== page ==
This week your student will be working with probability. A **probability** is a number that represents how likely something is to happen. For example, think about flipping a coin.

- The probability that the coin lands somewhere is 1. That is certain.
- The probability that the coin lands heads up is
12 , or 0.5. - The probability that the coin turns into a bottle of ketchup is 0. That is impossible.

Sometimes we can figure out an exact probability. For example, if we pick a random date, the chance that it is on a weekend is

Here is a task to try with your student:

People at a fishing contest are writing down the type of each fish they catch. Here are their results:

- Person 1: bass, catfish, catfish, bass, bass, bass
- Person 2: catfish, catfish, bass, bass, bass, bass, catfish, catfish, bass, catfish
- Person 3: bass, bass, bass, catfish, bass, bass, catfish, bass, catfish

- Estimate the probability that the next fish that gets caught will be a bass.
- Another person in the competition caught 5 fish. Predict how many of these fish were bass.
- Before the competition, the lake was stocked with equal numbers of catfish and bass. Describe some possible reasons for why the results do not show a probability of
12 for catching a bass.

Solution:

- About
1525 , or 0.6, because of the 25 fish that have been caught, 15 of them were bass. - About 3 bass, because
35=0.6 . It would also be reasonable if they caught 2 or 4 bass, out of their 5 fish. - There are many possible answers. For example:
- Maybe the lures or bait they were using are more likely to catch bass.
- With results from only 25 total fish caught, we can expect the results to vary a little from the exact probability.

To find an exact probability, it is important to know what outcomes are possible. For example, to show all the possible outcomes for flipping a coin and rolling a number cube, we can draw this tree diagram:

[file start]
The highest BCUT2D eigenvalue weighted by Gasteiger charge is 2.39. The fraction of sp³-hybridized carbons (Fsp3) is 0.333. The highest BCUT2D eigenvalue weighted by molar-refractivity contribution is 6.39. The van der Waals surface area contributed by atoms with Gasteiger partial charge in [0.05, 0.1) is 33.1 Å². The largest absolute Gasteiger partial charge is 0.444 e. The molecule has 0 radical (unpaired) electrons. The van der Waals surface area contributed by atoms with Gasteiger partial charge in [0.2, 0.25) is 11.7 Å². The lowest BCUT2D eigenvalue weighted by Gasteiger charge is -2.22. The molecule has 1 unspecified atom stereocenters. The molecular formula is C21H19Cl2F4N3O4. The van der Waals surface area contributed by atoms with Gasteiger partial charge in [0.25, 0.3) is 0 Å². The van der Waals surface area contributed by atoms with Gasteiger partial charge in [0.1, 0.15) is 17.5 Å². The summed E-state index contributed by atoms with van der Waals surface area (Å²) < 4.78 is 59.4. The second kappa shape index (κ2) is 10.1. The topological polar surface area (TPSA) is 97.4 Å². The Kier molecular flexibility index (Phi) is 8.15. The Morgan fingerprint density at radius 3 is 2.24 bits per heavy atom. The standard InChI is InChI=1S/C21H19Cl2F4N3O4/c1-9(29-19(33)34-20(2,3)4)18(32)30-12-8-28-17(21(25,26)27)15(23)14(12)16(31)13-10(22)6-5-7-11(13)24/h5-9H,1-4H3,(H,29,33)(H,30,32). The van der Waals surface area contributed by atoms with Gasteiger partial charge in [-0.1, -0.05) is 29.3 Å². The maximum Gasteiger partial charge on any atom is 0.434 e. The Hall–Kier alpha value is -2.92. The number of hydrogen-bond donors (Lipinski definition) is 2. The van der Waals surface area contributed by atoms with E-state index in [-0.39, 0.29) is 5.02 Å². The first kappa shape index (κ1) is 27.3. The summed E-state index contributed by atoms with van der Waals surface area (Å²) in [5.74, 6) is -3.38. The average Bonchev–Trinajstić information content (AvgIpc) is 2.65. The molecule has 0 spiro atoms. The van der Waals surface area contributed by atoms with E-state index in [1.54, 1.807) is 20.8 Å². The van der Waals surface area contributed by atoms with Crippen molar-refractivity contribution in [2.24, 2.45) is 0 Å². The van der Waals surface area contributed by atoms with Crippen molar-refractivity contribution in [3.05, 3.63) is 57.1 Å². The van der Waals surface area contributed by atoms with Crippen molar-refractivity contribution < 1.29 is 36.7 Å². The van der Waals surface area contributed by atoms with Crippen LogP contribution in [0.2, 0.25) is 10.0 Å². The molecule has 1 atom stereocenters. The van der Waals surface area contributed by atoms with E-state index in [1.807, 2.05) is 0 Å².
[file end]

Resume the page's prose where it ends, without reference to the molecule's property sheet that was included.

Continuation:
The branches on this tree diagram represent the 12 possible outcomes, from “heads 1” to “tails 6.” To find the probability of getting heads on the coin and an even number on the number cube, we can see that there are 3 ways this could happen (“heads 2”, “heads 4”, or “heads 6”) out of 12 possible outcomes. That means the probability is

Here is a task to try with your student:

A board game uses cards that say “forward” or “backward” and a spinner numbered from 1 to 5.

- On their turn, a person picks a card and spins the spinner to find out which way and how far to move their piece. How many different outcomes are possible?
- On their next turn, what is the probability that the person will:
- get to move their piece forward 5 spaces?
- have to move their piece backward some odd number of spaces?

Solution:

- There are 10 possible outcomes (“forward 1”, “forward 2”, “forward 3”, “forward 4”, “forward 5”, “backward 1”, “backward 2”, “backward 3”, “backward 4”, or “backward 5”).
110 or 0.1, because “forward 5” is 1 out of the 10 possibilities.310 or 0.3, because there are 3 such possibilities (“backward 1”, “backward 3”, or “backward 5”)

This week your student will be working with data. Sometimes we want to know information about a group, but the group is too large for us to be able to ask everyone. It can be useful to collect data from a **sample** (some of the group) of the **population** (the whole group). It is important for the sample to resemble the population.

- For example, here is a dot plot showing a population: the height of 49 plants in a sprout garden.
- This sample is
**representative**of the population, because it includes only a part of the data, but it still resembles the population in shape, center, and spread. - This sample is not representative of the population. It has too many plant heights in the middle and not enough really short or really tall ones.

A sample that is selected at random is more likely to be representative of the population than a sample that was selected some other way.

Here is a task to try with your student: